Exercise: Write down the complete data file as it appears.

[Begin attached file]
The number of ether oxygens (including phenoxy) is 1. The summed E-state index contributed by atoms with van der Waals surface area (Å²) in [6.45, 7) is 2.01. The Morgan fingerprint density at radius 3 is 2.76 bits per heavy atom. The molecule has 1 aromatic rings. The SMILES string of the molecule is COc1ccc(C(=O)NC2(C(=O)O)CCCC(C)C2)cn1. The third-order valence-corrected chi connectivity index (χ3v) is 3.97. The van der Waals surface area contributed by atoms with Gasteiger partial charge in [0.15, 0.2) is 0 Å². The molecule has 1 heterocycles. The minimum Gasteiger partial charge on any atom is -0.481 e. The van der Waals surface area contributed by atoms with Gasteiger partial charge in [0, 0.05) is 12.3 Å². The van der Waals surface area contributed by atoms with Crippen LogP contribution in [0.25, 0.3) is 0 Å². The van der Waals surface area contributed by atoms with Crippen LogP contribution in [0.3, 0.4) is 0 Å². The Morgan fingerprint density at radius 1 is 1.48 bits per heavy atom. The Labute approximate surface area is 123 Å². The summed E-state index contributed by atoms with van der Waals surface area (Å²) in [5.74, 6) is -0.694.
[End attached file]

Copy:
The number of ether oxygens (including phenoxy) is 1. The summed E-state index contributed by atoms with van der Waals surface area (Å²) in [6.45, 7) is 2.01. The Morgan fingerprint density at radius 3 is 2.76 bits per heavy atom. The molecule has 1 aromatic rings. The SMILES string of the molecule is COc1ccc(C(=O)NC2(C(=O)O)CCCC(C)C2)cn1. The third-order valence-corrected chi connectivity index (χ3v) is 3.97. The van der Waals surface area contributed by atoms with Gasteiger partial charge in [0.15, 0.2) is 0 Å². The molecule has 1 heterocycles. The minimum Gasteiger partial charge on any atom is -0.481 e. The van der Waals surface area contributed by atoms with Gasteiger partial charge in [0, 0.05) is 12.3 Å². The van der Waals surface area contributed by atoms with Crippen LogP contribution in [0.25, 0.3) is 0 Å². The van der Waals surface area contributed by atoms with Crippen LogP contribution in [0.3, 0.4) is 0 Å². The Morgan fingerprint density at radius 1 is 1.48 bits per heavy atom. The Labute approximate surface area is 123 Å². The summed E-state index contributed by atoms with van der Waals surface area (Å²) in [5.74, 6) is -0.694.